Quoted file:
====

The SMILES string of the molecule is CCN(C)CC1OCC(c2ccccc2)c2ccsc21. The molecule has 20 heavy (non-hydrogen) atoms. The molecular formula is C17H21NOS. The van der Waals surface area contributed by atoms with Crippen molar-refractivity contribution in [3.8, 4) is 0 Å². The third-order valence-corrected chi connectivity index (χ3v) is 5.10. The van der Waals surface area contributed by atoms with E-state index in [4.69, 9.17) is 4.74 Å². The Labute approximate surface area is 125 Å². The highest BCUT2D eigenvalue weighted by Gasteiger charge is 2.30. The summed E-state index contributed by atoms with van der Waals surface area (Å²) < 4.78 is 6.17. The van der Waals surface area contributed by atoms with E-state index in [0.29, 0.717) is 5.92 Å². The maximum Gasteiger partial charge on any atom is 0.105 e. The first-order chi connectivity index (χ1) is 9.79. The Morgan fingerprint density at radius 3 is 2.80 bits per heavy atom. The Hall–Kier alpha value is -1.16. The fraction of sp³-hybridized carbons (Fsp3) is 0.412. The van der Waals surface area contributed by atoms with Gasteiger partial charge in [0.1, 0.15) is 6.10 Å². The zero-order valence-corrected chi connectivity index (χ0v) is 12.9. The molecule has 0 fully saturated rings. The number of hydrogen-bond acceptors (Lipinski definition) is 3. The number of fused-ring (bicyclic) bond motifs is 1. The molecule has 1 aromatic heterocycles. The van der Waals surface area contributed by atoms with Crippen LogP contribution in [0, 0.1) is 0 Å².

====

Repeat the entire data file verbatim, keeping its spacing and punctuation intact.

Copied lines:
The SMILES string of the molecule is CCN(C)CC1OCC(c2ccccc2)c2ccsc21. The molecule has 20 heavy (non-hydrogen) atoms. The molecular formula is C17H21NOS. The van der Waals surface area contributed by atoms with Crippen molar-refractivity contribution in [3.8, 4) is 0 Å². The third-order valence-corrected chi connectivity index (χ3v) is 5.10. The van der Waals surface area contributed by atoms with E-state index in [4.69, 9.17) is 4.74 Å². The Labute approximate surface area is 125 Å². The highest BCUT2D eigenvalue weighted by Gasteiger charge is 2.30. The summed E-state index contributed by atoms with van der Waals surface area (Å²) < 4.78 is 6.17. The van der Waals surface area contributed by atoms with E-state index in [0.29, 0.717) is 5.92 Å². The maximum Gasteiger partial charge on any atom is 0.105 e. The first-order chi connectivity index (χ1) is 9.79. The Morgan fingerprint density at radius 3 is 2.80 bits per heavy atom. The Hall–Kier alpha value is -1.16. The fraction of sp³-hybridized carbons (Fsp3) is 0.412. The van der Waals surface area contributed by atoms with Gasteiger partial charge in [0.1, 0.15) is 6.10 Å². The zero-order valence-corrected chi connectivity index (χ0v) is 12.9. The molecule has 0 fully saturated rings. The number of hydrogen-bond acceptors (Lipinski definition) is 3. The number of fused-ring (bicyclic) bond motifs is 1. The molecule has 1 aromatic heterocycles. The van der Waals surface area contributed by atoms with Crippen LogP contribution in [0, 0.1) is 0 Å².